Coleman is another name recognized in the camping world for decades. It’s a respected company and one that produces quality materials. Their RV air conditioner units generally last about five years, also, so you’ll need to replace the filters several times during the lifespan of each unit. 

This specific foam filter is compatible with the Coleman 67983751 unit. It only comes in a one-pack, which is cheaper than the 2-pack options, but it also means you might want to order two so you have a replacement handy when the time comes.

Coleman Compatible 67983751 Replacement RV AC Foam...
  • Replacement foam RV AC filter
  • Compatible with Coleman 67983751
  • Dimensions measure 16-1/8" x 16-1/8" x 1/4"
Removing, cleaning, and reinstalling the filter on a Coleman-Mach

Pro Tip: An RV air conditioner cover can help protect the exterior of your AC unit, so we put together a list of the 5 Best RV Air Conditioner Covers (and Why You Should Use One).

How Often Should You Clean or Replace Your RV AC Filter?

As mentioned before, you’ll want to check your RV air conditioner filter about once a month. If you vacuum it regularly, you might not have to clean it with water or a disinfectant as often. If you only use your RV a couple of times a year, you can probably get by with cleaning the filter each time you travel. 

Usually, RV air conditioner filters last about 90 days of continuous use. So if you live in your RV and use the AC every day, you’ll need to replace the filter more often than someone who only travels a few times a year.

Commonly Missed RV and Vehicle Maintenance Items | Preventing Catastrophic Failure and Breakdowns

Keeping Your AC System Functioning

It’s important to maintain the air quality in your RV by regularly checking, cleaning, and replacing your RV air conditioner filter. But it’s also just as crucial to the life of your HVAC system. 

A dirty air conditioner filter will harm the overall system because it uses more energy to draw in air to cool your space.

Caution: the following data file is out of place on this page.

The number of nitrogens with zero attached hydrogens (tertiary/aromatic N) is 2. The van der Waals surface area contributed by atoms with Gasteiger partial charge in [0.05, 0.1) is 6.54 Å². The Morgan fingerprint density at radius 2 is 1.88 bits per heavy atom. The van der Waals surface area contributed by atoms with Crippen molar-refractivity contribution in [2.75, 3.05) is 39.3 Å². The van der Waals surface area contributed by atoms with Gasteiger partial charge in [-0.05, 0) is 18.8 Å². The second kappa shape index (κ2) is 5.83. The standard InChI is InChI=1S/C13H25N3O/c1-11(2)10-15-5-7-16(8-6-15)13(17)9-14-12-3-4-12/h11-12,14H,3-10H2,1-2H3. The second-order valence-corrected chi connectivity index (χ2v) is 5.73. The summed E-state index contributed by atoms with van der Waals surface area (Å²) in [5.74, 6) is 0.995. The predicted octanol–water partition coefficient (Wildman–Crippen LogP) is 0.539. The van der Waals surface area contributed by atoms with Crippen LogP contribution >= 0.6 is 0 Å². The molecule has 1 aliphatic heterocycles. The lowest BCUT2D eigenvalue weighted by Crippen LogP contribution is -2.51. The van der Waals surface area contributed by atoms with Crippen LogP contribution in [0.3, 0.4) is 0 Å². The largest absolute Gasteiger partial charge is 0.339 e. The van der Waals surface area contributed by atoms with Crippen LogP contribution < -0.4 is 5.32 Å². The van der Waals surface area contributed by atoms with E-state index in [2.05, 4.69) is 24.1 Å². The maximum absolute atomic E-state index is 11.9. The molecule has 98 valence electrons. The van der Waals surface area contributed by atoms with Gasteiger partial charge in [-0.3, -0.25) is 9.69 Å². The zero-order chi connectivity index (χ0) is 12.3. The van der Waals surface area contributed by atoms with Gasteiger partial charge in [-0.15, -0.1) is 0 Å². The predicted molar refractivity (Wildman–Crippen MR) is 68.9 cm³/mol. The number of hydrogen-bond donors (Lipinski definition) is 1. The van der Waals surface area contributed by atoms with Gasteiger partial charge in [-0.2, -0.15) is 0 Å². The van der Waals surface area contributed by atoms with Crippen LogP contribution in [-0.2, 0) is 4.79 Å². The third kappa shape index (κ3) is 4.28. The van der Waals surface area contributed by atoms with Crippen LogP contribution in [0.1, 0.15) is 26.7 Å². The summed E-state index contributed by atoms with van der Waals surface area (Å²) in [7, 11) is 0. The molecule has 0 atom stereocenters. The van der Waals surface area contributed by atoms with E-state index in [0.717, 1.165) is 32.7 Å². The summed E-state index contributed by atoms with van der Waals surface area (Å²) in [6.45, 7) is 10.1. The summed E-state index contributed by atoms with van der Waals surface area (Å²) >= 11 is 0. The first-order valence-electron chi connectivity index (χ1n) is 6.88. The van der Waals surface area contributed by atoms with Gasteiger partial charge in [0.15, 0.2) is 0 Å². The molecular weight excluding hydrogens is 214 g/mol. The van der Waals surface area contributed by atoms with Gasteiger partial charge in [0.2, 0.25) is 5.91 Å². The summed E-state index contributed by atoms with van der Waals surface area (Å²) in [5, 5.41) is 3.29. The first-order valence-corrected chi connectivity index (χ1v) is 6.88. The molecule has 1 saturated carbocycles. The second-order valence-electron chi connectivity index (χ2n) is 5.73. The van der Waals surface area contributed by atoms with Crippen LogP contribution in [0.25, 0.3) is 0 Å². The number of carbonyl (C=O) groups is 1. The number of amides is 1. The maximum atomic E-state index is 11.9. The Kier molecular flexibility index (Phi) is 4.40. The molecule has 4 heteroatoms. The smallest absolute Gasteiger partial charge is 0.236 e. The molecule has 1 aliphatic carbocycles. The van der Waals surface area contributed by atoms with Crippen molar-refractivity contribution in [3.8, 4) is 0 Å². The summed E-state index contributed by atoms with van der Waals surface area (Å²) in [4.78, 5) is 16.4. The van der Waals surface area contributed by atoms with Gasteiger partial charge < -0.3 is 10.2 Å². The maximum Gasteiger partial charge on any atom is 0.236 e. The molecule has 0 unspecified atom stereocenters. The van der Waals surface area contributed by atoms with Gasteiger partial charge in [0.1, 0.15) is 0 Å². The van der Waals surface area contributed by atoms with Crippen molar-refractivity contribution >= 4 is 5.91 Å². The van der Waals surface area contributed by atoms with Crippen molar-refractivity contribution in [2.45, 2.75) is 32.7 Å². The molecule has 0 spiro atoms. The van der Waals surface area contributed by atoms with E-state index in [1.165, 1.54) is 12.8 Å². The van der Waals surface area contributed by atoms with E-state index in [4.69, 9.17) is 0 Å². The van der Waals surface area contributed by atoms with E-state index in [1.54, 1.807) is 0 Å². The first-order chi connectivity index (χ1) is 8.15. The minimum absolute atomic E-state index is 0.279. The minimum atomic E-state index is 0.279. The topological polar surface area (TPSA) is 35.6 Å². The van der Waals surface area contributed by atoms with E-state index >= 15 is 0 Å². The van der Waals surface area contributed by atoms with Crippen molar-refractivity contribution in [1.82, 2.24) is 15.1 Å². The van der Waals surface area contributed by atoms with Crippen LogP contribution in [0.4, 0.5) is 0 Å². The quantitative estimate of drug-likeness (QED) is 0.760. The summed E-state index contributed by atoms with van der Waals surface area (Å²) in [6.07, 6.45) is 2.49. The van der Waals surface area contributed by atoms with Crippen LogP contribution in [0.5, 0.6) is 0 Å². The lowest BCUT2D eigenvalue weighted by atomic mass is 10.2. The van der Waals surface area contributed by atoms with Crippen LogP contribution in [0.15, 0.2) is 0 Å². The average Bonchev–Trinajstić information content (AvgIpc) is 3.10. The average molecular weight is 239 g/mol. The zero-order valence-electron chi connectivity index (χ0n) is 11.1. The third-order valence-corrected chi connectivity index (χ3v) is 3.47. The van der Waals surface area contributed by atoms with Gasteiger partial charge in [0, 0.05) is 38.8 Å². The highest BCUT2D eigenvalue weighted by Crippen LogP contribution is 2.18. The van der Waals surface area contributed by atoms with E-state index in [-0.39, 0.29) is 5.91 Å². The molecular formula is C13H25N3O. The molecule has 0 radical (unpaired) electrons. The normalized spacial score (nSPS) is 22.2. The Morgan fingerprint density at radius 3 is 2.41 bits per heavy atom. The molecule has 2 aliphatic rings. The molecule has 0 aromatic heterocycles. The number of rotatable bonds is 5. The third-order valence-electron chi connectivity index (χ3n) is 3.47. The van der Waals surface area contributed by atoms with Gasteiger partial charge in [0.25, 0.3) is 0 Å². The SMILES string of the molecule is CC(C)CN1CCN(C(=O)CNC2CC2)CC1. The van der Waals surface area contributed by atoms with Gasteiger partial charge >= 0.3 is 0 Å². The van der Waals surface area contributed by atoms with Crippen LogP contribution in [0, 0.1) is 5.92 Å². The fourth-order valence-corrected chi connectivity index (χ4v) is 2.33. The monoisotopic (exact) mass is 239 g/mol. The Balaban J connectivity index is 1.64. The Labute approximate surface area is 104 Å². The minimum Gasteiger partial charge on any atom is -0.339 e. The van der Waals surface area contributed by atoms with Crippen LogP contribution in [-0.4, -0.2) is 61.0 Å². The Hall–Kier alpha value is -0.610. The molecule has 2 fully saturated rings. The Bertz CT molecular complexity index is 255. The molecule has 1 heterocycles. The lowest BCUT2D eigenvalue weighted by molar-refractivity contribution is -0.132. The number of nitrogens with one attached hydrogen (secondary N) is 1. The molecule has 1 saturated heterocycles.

Is regular maintenance of your RV air conditioner filter on your monthly to-do list? Drop a comment below!

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About Tom Morton

Tom, a Pacific Northwest native, is our technical genius. Born in Washington and raised in Alaska before settling in Michigan. He's the man who keeps our operation running, both figuratively and literally.

With a background in Electrical Engineering, Tom specializes in RV solar systems and lithium batteries. He made history as the first documented individual to use a Tesla battery module as an RV battery. Tom has personally assisted countless RVers with system installations and has educated thousands more through his videos and articles.

Cinematography is another of Tom's passions, showcased in his work on the Go North series. You can see his camera skills on display in The RVers TV show on Discovery Channel and PBS where he also stars as a co-host.

Tom's mechanical expertise extends beyond RVs to boats, planes, and all things mechanical. He's renowned for taking on maintenance and repair projects single-handedly and is often spotted underneath RVs, making him the technical backbone of our endeavors.

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Michael Clark

Thursday 7th of April 2022

To begin, switch off the air conditioner in your camper. Cleaning the air filter while the air conditioner is running is not recommended since dirt and particles will deposit on the evaporator coils and other internal elements, causing the system to malfunction later. To be safe, you should unplug the AC power supply.

Samantha Nichols

Saturday 25th of December 2021

There are 5 steps to clean the AC filter for your RV. Step 1: remove the AC filter. Step 2: vacuum the AC filter. Step 3: soak and brush the filter. Step 4: rinse and sanitize. Step 5: dry and put it back. Hoping that this way can help you.